Widget’s Revenge

Senator Joe Manchin and Senate Majority leader Chuck Schumer have agreed on what they call “the Inflation Reduction Act.” This bill is a slimed down but a still expensive version of the multi-trillion dollar “Build Back Better.” At the core is a minimum of 15% tax on over-billion dollar corporations. The revenue from this tax pays for much of what’s in the legislation.

Democrats and much of the media have applauded this provision as only fair. After all, many big corporations pay no tax. How can that be fair? At least they can give a pittance. !5% isn’t too much to ask from these wealthy corporations. 

Maybe there is more to the story. Let’s look at what I’ll call The Internation Widget Corp (IWC). In my days in Business school, a widget was the stand-in for anything produced. Company A Turns out 100 widgets an hour, but company B only 75. How can B match or exceed A?  

How would this “Inflation Reduction Bill” affect this mythical company? Demand for widgets outstripped production, leading to inflationary supply-chain disruptions. Investment in increased production is necessary to fill orders and maintain the company’s competitive position. IWC will post a profit in 2022 of a billion dollars from selling this essential to many industries.

IWC is investing $4 billion in plant and equipment to meet the challenge. Three billion borrowed. Trump’s 2017 tax reform let it offset its tax liability by rapidly depreciating this investment resulting in zero tax. It’s committing all the company’s profits and the maximum money it can borrow without losing its excellent credit rating.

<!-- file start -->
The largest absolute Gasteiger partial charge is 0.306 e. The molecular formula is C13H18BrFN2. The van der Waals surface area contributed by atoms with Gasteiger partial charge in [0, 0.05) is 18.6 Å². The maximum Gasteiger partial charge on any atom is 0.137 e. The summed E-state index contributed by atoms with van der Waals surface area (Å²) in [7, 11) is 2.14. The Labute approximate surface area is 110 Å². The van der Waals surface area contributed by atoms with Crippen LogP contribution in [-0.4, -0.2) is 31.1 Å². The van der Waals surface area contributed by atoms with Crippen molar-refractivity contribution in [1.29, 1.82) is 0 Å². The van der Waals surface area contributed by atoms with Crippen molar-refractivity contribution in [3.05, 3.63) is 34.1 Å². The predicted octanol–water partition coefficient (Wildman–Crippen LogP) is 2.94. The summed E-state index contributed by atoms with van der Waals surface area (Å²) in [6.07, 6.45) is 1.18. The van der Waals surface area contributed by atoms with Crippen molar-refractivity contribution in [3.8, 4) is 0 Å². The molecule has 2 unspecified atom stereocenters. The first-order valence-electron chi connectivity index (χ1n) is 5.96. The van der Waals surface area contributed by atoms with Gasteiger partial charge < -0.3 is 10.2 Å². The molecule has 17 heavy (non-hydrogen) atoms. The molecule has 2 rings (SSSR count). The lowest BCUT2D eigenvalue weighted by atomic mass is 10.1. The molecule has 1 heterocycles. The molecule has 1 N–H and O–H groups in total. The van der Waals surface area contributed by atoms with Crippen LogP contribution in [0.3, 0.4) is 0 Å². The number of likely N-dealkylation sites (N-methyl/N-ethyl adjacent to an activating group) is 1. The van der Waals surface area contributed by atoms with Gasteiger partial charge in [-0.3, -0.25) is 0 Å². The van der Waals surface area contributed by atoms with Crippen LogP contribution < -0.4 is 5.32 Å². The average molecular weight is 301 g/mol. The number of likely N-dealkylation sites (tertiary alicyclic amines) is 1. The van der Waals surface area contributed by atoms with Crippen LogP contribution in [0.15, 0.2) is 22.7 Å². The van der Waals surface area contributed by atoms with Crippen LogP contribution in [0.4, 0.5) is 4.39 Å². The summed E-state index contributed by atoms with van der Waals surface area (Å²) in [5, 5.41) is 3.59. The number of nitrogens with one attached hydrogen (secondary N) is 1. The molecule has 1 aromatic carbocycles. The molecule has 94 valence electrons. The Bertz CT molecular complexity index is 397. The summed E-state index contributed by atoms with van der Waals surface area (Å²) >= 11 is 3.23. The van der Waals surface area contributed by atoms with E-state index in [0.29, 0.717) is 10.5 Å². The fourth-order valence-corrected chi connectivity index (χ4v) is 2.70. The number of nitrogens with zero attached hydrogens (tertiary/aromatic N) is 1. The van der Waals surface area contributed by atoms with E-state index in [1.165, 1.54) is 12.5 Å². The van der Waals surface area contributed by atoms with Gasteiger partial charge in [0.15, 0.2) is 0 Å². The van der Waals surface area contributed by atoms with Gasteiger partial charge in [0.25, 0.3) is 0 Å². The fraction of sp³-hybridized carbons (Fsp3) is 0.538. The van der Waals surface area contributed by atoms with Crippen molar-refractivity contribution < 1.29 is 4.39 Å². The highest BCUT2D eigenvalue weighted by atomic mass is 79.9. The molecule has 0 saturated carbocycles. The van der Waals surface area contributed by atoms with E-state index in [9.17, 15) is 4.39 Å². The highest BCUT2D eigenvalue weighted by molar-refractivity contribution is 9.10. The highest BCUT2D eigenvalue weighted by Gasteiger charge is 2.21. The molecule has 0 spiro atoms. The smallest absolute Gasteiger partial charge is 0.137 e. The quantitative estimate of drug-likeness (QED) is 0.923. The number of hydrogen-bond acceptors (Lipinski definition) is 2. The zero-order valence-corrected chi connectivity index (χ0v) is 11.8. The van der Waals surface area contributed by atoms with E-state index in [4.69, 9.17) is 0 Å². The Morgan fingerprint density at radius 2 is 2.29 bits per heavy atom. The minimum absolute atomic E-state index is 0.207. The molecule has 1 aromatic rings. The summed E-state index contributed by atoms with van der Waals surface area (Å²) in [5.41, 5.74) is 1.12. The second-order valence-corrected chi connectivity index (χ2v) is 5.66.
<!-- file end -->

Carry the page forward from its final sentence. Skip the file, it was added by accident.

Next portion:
Expansion means more jobs and economic activity- More taxable income down the road. Trump understood it takes invested capital to create viable employment. Business investment underpinned the Trump boom before the pandemic. In any case, expanding supply to meet demand curtails inflation.

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A Little Respect for Older People

It’s nice to know President Biden had lifesaving Paxlovid as soon as he tested positive for Covid. Of course, President Trump got lifesaving infusions when he had Covid symptoms. Good for them. The reality for other people their age or older is quite different. The Trump Infusions became functionally available only after Florida Governor Ron DeSantis set up centers across his state. Observing Florida’s success in saving lives, other states followed. However, almost a year elapsed after Trump’s treatment before these centers opened.

Even though Paxlovid was approved last December, until recently has been challenging to obtain. Horror stories of people traveling great distances to fill a Paxlovid prescription abound. Things are better, but you still have to check around to find it.

For the average person, this may not seem like a significant problem. For octogenarians like my wife and I, it is a matter of life or death. Four out of five covid deaths occur over 65.

Maybe you can understand my dismay when I asked my doctor for Paxlovid to have for an overseas trip where the drug was unavailable and turned down. No prescription until you test positive. The drug may conflict with other medications.